Dominique Knowles, The Viscosity of Grief

Grief is viscous. It so often cannot be contained in a singular vessel, and when it is expressed in art, that singular grief belonging to an artist might bleed through the canvas, and, maybe gently, maybe violently, flow into the viewer. To consume art made as a product of grief can very often mean, even in the smallest of ways, to become a part of that grief. To participate in art made out of loss is to dampen oneself with that aqueous sadness, to gain, to lose, all at once.

Such is the case at Hannah Hoffman Gallery, where Dominique Knowles’ new exhibition, My Beloved, hangs until July 22nd. The collection of work is inspired by the death of his horse, with whom he shared what he describes as a “sacred” relationship. Knowles compares the painting of the horse to the brushing of one; the stroke of the bristles across broad canvases, the precise manipulation of paint as means through which the body is created— to create the horse on canvas, for Knowles, mimics the corporeal care of the real being.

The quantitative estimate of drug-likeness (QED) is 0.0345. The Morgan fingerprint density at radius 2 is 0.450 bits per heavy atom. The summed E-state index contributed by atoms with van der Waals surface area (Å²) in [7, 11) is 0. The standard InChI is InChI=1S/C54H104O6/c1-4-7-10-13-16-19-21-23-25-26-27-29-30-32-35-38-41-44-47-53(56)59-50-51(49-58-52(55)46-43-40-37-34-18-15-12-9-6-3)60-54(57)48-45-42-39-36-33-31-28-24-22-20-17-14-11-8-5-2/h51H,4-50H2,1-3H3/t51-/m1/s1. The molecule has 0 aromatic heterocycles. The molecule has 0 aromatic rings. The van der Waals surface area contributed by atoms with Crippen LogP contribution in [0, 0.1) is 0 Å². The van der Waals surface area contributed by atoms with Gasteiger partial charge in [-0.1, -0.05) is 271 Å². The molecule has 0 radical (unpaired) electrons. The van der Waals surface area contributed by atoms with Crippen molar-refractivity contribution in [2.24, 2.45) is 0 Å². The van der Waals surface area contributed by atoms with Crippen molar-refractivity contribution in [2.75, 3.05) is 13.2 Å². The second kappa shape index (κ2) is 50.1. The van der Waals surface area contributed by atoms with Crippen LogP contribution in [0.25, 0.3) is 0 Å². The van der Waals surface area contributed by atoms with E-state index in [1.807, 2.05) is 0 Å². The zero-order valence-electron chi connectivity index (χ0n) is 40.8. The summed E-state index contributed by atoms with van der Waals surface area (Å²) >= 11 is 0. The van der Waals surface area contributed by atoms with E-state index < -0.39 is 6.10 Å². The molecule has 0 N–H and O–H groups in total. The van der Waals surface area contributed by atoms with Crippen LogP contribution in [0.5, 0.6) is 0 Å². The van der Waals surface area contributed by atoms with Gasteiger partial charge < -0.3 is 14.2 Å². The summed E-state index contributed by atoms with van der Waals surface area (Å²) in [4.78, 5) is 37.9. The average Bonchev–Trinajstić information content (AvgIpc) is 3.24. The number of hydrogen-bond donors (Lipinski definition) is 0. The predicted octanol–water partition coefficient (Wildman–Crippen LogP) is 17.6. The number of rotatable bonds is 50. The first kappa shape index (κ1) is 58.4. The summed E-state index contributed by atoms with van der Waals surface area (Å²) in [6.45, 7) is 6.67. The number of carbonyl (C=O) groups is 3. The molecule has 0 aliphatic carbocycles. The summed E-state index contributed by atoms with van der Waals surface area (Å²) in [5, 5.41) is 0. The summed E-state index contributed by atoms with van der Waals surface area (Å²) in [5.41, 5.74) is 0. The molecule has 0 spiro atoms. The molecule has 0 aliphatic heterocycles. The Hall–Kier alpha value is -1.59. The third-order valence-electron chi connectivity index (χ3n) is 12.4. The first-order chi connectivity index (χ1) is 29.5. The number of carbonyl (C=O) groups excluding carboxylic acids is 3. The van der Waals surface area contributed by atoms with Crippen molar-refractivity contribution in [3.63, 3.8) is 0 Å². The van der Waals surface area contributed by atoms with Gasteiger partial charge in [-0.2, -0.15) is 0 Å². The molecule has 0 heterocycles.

That tactile intimacy between rider and horse, between artist and canvas, translates with a pious intensity within the gallery space. Structured canvases recall altarpieces; the windows of the installation, shaded in a somber brown, foreground that lugubrious temporality witnessed in church stained-glass-windows, while insisting on earthiness, on a primordial connection to mourning.

There is a passage in Eirinie Carson’s 2023 novel The Dead are Gods that articulates the wet nature of grief: 

“It is a tsunami, ready to plow through your life with impunity…Allow yourself to feel it, to stand in its dark waters, to feel the wet and cold seeping through your clothes. Because when it passes, (Which it will, it comes in waves, remember?) clarity will come in its place. A calmness, an acceptance. The ability to recall details…”

It seems evident that Knowles is weathering the storm. From those pools of hearty color emerge discernible silhouettes, muscular edges. Knowles crafts the suggestion of an equine form, emerging from a sopping pool of devotion. That somber skeleton of memory, emerging from a whirling background of longing– these recognizable figures of Knowles’ late companion indicate a burgeoning clarity, a painful capacity for recollection.

So, when Knowles’ grief cannot be contained in form or medium, the grief lingers heavy in the space. So go. Become embalmed by the grief, by the proximation of divinity. Celebrate with Knowles. Mourn with Knowles. Gain, lose, all at once.